This is a love story, and like any good love story it is about making life-altering choices. This isn’t an ordinary love story but one about an undying, fierce and protective love for my daughter, Savanna.
I left the United States with my daughter, Savanna in 1994 with forged passports and a desperate need to fulfill the promise I made to her, ‘Mommy will always protect you”. Through five countries, nearly 20 years, a second marriage, another child and imprisoned, I eventually was returned to Charleston, South Carolina. Now I’m here and free to tell the true story.
A very wise lady suggested that I tell the story from my heart exposing my emotions about the devastation Samantha and I suffered at the hands of others and what I had to endure for the past twenty-three years. The problem is that I’ve buried those feelings in order to do what I had to do. Survival didn’t grant me the luxury of delving into how I feel about it, only what to do about it.
As I walked on a secluded beach pondering the suggestion, I thought long and hard about how I could break through to the person I used to be, the carefree happy-go-lucky person I was before August 1992. Beautiful brightly colored shells adorned the beach, many intact and alive with their original inhabitants. Others were mere remnants of a shell once strong and proud, now worn down by years of waves beating them against the sand and shore. I realized these worn down shells were like me. They had survived vicious turmoil and emerged not in their original form, but still recognizable to those who had known them before. Now their strong, protective shells have been replaced by weak, thin shells riddled with holes and sand packed crevasses. They have become vulnerable and fragile, making them susceptible to the elements.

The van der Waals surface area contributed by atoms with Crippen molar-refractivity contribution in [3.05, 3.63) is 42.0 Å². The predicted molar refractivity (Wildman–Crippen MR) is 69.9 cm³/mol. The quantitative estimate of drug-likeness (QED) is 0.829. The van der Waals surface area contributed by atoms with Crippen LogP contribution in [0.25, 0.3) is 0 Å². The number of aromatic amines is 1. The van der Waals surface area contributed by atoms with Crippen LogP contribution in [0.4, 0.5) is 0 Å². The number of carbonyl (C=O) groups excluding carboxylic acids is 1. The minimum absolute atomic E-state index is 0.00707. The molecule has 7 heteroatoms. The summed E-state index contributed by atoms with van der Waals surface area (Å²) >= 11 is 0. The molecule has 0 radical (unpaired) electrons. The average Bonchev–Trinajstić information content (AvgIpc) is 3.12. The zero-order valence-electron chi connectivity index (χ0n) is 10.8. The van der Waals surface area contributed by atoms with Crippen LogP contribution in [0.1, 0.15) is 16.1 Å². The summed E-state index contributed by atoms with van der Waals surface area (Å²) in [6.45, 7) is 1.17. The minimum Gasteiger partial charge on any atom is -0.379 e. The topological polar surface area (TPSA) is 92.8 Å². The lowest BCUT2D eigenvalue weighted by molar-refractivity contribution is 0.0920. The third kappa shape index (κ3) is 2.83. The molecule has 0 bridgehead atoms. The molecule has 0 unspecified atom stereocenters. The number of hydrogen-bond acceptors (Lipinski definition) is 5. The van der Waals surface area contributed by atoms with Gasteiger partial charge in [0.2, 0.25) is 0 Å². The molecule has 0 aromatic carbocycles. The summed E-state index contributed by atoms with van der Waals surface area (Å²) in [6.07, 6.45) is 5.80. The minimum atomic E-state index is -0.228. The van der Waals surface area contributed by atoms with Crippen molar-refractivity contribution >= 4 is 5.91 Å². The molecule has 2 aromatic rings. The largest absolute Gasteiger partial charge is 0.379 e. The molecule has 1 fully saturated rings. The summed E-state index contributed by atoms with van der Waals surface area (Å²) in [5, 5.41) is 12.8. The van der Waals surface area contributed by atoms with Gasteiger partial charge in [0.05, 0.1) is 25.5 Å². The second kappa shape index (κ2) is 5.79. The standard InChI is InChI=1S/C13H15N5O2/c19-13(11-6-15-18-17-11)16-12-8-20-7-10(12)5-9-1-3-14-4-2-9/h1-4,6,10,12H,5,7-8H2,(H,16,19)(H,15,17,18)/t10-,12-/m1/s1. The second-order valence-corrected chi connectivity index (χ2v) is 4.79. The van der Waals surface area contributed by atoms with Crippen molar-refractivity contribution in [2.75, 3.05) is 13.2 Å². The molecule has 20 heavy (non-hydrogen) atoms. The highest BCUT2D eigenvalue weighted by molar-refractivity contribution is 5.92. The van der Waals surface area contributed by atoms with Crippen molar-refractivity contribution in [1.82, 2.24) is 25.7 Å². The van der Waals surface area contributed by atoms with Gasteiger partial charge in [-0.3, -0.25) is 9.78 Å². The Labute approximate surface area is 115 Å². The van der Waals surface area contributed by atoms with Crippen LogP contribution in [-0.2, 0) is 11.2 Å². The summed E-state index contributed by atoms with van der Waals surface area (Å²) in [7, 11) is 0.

An expression often used in Thailand came to me, “Same Same But Different.” That in a nutshell describes me, as I now appear to my family, friends and even to myself. As I look long and hard in a mirror, I realize my shell has changed and weakened with the continual motion to keep moving, always trying to keep one step ahead, getting knocked back and forth, all along to my end objective, keeping my family together.
This constant movement has kept me unaware of how much of a change has actually occurred. One-foot forward day after day, a mundane routine I knew so well, all orchestrated to keep my daughter safe while striving for a normal happy life for my little family and keeping the secret.
“All changes, even the most longed for, have their melancholy; for what we leave behind us is a part of ourselves; we must die to one life before we can enter another”.